Coffee Time #2 – Temperature vs. Guitars

This particular ‘Coffee Time’ is inspired by a students guitar that in the space of a week suffered a massive neck twist, thanks to temperature. The guitar in question is a an 90’s Korean built Yamaha RGX 121 DM (maple neck and fingerboard with basswood body,) that I did a full set-up on before he purchased it. It played very well with its wide fretboard and thin neck which somehow supported an insanely low action with minimal buzz. I played it for a week or so myself and was contemplating keeping it.

Fast forward a week since he had it from me and the top three strings didn’t just buzz but they weren’t registering below the 5th fret. Initial diagnosis was a back-bow in the neck. Wait the necks fine? Perhaps the action has lowered or just needs raising? But it has the same clearance as last week? Had that sinking feeling setting in so I lifted the guitar to sight down the neck and sure enough it had seriously twisted clock-wise. I had never seen a neck twist so pronounced,you could see it in playing position.

I then thought, “where was it stored, the oven?” The student answer was in close proximity of a very hot radiator. That will be it then. Continuing to inspect the neck reveals the neck has gotten so warm it has in fact shrunk revealing protruding fret-ends and the twist was pushing the frets out of the board itself. I could have cried the guitar as was great to play. After a week stored in a cool room the neck has stabilized but not returned, time will tell. After some research the only proven treatments are reshaping the now twisted fretboard (which requires a luthier and a re-fret), a less supported heat treatment to twist the neck back (the tools are insanely expensive) or the Leo Fender method, replace the neck. None of which are cheap enough for a students budget.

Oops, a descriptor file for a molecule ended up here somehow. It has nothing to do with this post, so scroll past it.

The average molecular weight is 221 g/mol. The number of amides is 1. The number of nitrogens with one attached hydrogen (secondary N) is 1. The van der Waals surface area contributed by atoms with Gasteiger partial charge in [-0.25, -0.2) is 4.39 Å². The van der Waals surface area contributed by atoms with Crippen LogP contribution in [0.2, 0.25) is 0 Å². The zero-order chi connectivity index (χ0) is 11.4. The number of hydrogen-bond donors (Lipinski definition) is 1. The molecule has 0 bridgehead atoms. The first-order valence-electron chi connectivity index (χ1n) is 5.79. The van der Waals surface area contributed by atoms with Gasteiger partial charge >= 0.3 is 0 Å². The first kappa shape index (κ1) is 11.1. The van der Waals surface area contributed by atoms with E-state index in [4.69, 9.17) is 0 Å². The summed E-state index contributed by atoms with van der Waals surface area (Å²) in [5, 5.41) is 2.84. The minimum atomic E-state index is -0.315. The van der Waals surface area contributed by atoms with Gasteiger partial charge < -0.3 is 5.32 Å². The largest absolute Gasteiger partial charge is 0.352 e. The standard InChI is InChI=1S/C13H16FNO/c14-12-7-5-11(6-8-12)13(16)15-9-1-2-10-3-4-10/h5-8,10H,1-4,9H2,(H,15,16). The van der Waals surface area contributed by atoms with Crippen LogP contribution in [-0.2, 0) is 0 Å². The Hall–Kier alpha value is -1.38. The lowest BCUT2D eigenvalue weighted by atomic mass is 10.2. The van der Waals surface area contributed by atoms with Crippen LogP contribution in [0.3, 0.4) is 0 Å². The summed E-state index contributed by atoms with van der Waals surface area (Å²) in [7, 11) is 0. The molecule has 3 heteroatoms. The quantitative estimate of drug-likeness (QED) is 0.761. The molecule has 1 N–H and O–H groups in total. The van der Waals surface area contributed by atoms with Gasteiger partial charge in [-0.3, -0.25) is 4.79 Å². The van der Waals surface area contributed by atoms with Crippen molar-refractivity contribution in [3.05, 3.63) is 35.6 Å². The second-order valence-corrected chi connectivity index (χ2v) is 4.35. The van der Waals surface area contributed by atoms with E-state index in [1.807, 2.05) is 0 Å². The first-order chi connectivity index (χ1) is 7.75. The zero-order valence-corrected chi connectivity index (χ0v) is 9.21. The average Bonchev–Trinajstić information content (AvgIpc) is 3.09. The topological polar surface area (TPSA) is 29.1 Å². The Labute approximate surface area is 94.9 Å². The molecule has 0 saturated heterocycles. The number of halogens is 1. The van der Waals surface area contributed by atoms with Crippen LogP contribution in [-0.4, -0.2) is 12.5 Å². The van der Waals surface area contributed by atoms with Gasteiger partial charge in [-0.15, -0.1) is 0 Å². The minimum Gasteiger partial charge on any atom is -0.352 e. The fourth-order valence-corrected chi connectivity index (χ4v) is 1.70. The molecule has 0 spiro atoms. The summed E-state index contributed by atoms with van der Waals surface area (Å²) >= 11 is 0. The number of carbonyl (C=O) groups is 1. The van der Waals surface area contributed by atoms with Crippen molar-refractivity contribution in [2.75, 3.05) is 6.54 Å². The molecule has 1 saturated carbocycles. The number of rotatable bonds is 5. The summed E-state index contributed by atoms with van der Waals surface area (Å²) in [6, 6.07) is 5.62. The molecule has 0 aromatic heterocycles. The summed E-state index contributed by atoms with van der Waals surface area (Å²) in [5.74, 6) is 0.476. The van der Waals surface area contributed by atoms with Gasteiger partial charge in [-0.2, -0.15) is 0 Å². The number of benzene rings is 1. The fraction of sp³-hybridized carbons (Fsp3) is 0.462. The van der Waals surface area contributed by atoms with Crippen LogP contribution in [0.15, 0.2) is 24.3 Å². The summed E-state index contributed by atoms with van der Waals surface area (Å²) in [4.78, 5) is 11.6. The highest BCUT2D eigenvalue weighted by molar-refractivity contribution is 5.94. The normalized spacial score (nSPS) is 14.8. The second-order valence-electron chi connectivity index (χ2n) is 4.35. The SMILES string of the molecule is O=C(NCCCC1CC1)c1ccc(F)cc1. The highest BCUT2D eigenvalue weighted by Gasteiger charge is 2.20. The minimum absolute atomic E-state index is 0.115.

Lesson Time

In the past I have always applied the rule “Don’t store the guitar anywhere you would feel uncomfortable” which seems to work for me. But for those that are aware of being hot or cold blooded please adjust this accordingly otherwise you could find yourself with an unnecessary repair bill.

Also avoid dramatic temperature and humidity changes, this is easy for amateurs who can reasonably keep their guitars in a set space but for professionals it’s tricky. On an average day my working guitars go from indoors to outdoors about four times.Things I’ve found that help are:

  • Gig Bag – Leaving the gig bag slightly open all the time so it gradually adjusts to different climates.
  • Silica Gel – Just leave some in the pocket during humid months.
  • Truss Rod adjustment – One of the reasons for Martin Acoustics development of the truss rod was to compensate for the temperature changes on the road. Occasionally it will need a tweak, usually at the beginning of each season or sudden temperature changes.
  • Different Bridges – With acoustic guitars, many players have different bridges or shims for the summer and winter seasons. This is to compensate for amount of moisture an acoustic guitar can absorb. I personally don’t, more due to laziness then anything else.

Hopefully this will give you some food for thought, it sounds obvious but guitars are made wood. Look after your wood.

Antony

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